I’m still thrashing about doing things right.
The second year Nick was at Fern Hill he made his first friend—call him Zoe. Nick was four, Zoe half a year younger. One afternoon I arrived at the school day’s end to take Nick home and found things in an uproar.
A teacher sat me down.
Zoe had bitten Nick. For no reason, apparently, and a particularly vicious attack. Nick had been lying face-down on a swing and Zoe bit him from behind in the back, several times. Nick couldn’t get up and couldn’t push Zoe off.
When a teacher finally intervened, Nick ran away crying, then rubbed dirt in his face to hide the tears.
One ramification of the episode was this: Nick stopped playing with Zoe. From then on whenever Zoe approached Nick and asked him to play Nick would say, “No.” Zoe would hang around awhile, Nick ignoring him.
“Maybe check back later,” a teacher would say to Zoe.
Half a year passed this way before Nick would play with Zoe again.
As a result of the incident, we met with the school director, as did Zoe’s parents. Changes were made in the yard to keep things safer, but no angry words were exchanged, and no injunctions voiced to either child beyond making it clear to Zoe that what he did wasn’t all right with Nick. Of course, Nick’s refusal to have anything to do with Zoe spoke more eloquently of that.
Eventually the two boys became friends again, and a year or two after that Zoe’s family moved to another neighborhood.
In that way of children, Zoe and Nick let each other go. In the years since then they’ve seen each other only once or twice. Nick remembers the incident, and his bond with Zoe, but he’s moved on. Nowadays he has many friends, and the relationships center around the role-playing games that Nick loves.
I know Nick’s relationships are important to him. I try to trust his obvious resiliency and not lecture or give advice. I see a lot of competition and cutting down between boys his age. It’s hard to listen to it without wanting to say, “Nick, how do you suppose Brad feels when people tell him he’s dumb.” Sometimes I do say such things, but to no effect so far as I can tell.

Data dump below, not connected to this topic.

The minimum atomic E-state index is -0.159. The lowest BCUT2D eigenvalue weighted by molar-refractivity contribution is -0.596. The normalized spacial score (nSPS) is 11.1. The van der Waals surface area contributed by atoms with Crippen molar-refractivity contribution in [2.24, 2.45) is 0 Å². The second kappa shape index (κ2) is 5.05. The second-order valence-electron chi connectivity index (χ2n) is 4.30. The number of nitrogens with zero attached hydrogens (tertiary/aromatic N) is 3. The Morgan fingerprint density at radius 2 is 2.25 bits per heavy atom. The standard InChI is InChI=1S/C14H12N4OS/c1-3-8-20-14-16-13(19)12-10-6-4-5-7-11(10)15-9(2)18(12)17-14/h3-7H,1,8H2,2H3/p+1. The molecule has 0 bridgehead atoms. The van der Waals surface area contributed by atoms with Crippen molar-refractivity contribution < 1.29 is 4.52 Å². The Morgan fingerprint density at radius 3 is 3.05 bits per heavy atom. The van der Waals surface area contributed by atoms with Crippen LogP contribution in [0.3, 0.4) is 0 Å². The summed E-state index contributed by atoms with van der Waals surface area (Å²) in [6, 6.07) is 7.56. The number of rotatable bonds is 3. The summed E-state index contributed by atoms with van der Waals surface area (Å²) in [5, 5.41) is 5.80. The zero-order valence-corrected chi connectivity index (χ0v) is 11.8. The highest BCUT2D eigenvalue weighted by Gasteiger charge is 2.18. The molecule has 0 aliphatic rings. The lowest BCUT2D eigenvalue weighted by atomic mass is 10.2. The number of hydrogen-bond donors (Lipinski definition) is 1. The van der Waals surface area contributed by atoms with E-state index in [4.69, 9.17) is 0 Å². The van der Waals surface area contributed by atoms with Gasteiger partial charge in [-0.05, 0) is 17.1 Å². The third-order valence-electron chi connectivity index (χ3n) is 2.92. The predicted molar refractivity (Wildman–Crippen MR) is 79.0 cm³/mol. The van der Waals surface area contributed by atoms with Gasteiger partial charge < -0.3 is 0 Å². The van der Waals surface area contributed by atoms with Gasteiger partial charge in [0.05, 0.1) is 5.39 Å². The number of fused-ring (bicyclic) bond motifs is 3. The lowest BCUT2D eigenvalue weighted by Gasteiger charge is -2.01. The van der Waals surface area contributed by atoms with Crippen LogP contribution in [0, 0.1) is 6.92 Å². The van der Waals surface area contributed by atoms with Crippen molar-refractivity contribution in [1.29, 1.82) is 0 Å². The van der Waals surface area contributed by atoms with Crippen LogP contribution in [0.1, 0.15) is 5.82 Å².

We don’t want them to be themselves, a wise woman once said of children. We want them to be us doing it right.
I have one friend whom I call every five years. He lives fifteen minutes from me. He never calls me; I call him. We talk a long time, then another five years goes by. I tell myself that if he called me once in a while we’d be better friends. But he doesn’t call, and it takes me five years to get over it. Then I call again.
Nora and I know a couple like that. We were very fond of them, but the terms of the relationship seemed to be, “We see you when we see you.” Nick used to play with their son so we saw them a lot, but those occasions always centered around the kids. Now they’ve moved to another state and we haven’t heard from them. I called once or twice, but didn’t hear back. I really liked these people.
“You can’t get blood from a turnip,” Nora says.
HOW IT’S DONE
I think back on Nick and Zoe occasionally: How the two boys pretty much worked things out themselves. How Nick handled the awful part in his own way. How he moved on.
Where does he get that wisdom?
Just Add Father is listening. (Add your thoughts by clicking a few lines below below, where it says comments or add one. I always respond here.)
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